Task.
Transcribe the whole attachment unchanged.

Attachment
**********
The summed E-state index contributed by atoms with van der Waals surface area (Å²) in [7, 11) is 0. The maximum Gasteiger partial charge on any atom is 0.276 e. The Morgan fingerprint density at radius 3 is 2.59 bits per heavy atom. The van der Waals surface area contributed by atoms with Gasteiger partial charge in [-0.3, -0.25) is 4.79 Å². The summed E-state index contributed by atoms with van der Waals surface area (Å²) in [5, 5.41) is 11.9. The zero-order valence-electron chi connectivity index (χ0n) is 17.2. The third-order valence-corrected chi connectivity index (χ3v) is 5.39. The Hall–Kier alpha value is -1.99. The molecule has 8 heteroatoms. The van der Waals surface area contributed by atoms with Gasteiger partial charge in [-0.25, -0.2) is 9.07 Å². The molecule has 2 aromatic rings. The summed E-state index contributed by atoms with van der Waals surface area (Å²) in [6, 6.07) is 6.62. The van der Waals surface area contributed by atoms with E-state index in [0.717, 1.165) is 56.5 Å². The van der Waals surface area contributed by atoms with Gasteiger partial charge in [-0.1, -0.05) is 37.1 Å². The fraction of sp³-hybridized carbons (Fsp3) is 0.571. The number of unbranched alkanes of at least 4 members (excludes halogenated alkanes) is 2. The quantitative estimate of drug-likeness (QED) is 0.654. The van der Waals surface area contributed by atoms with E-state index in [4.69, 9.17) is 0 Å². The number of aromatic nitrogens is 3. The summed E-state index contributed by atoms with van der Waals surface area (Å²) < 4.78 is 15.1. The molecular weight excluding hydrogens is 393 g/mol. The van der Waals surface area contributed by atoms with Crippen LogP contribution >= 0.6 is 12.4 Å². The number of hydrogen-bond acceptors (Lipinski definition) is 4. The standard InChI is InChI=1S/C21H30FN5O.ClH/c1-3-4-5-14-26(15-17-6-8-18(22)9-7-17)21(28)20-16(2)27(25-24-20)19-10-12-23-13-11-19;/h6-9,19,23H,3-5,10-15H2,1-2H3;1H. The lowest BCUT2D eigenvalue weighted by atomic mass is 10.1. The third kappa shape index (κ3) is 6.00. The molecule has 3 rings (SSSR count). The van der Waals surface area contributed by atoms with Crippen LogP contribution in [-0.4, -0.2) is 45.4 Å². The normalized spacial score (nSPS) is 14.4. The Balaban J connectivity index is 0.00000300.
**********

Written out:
The summed E-state index contributed by atoms with van der Waals surface area (Å²) in [7, 11) is 0. The maximum Gasteiger partial charge on any atom is 0.276 e. The Morgan fingerprint density at radius 3 is 2.59 bits per heavy atom. The van der Waals surface area contributed by atoms with Gasteiger partial charge in [-0.3, -0.25) is 4.79 Å². The summed E-state index contributed by atoms with van der Waals surface area (Å²) in [5, 5.41) is 11.9. The zero-order valence-electron chi connectivity index (χ0n) is 17.2. The third-order valence-corrected chi connectivity index (χ3v) is 5.39. The Hall–Kier alpha value is -1.99. The molecule has 8 heteroatoms. The van der Waals surface area contributed by atoms with Gasteiger partial charge in [-0.25, -0.2) is 9.07 Å². The molecule has 2 aromatic rings. The summed E-state index contributed by atoms with van der Waals surface area (Å²) in [6, 6.07) is 6.62. The van der Waals surface area contributed by atoms with E-state index in [0.717, 1.165) is 56.5 Å². The van der Waals surface area contributed by atoms with Gasteiger partial charge in [-0.1, -0.05) is 37.1 Å². The fraction of sp³-hybridized carbons (Fsp3) is 0.571. The number of unbranched alkanes of at least 4 members (excludes halogenated alkanes) is 2. The quantitative estimate of drug-likeness (QED) is 0.654. The van der Waals surface area contributed by atoms with E-state index in [4.69, 9.17) is 0 Å². The number of aromatic nitrogens is 3. The summed E-state index contributed by atoms with van der Waals surface area (Å²) < 4.78 is 15.1. The molecular weight excluding hydrogens is 393 g/mol. The van der Waals surface area contributed by atoms with Crippen LogP contribution >= 0.6 is 12.4 Å². The number of hydrogen-bond acceptors (Lipinski definition) is 4. The standard InChI is InChI=1S/C21H30FN5O.ClH/c1-3-4-5-14-26(15-17-6-8-18(22)9-7-17)21(28)20-16(2)27(25-24-20)19-10-12-23-13-11-19;/h6-9,19,23H,3-5,10-15H2,1-2H3;1H. The lowest BCUT2D eigenvalue weighted by atomic mass is 10.1. The third kappa shape index (κ3) is 6.00. The molecule has 3 rings (SSSR count). The van der Waals surface area contributed by atoms with Crippen LogP contribution in [-0.4, -0.2) is 45.4 Å². The normalized spacial score (nSPS) is 14.4. The Balaban J connectivity index is 0.00000300.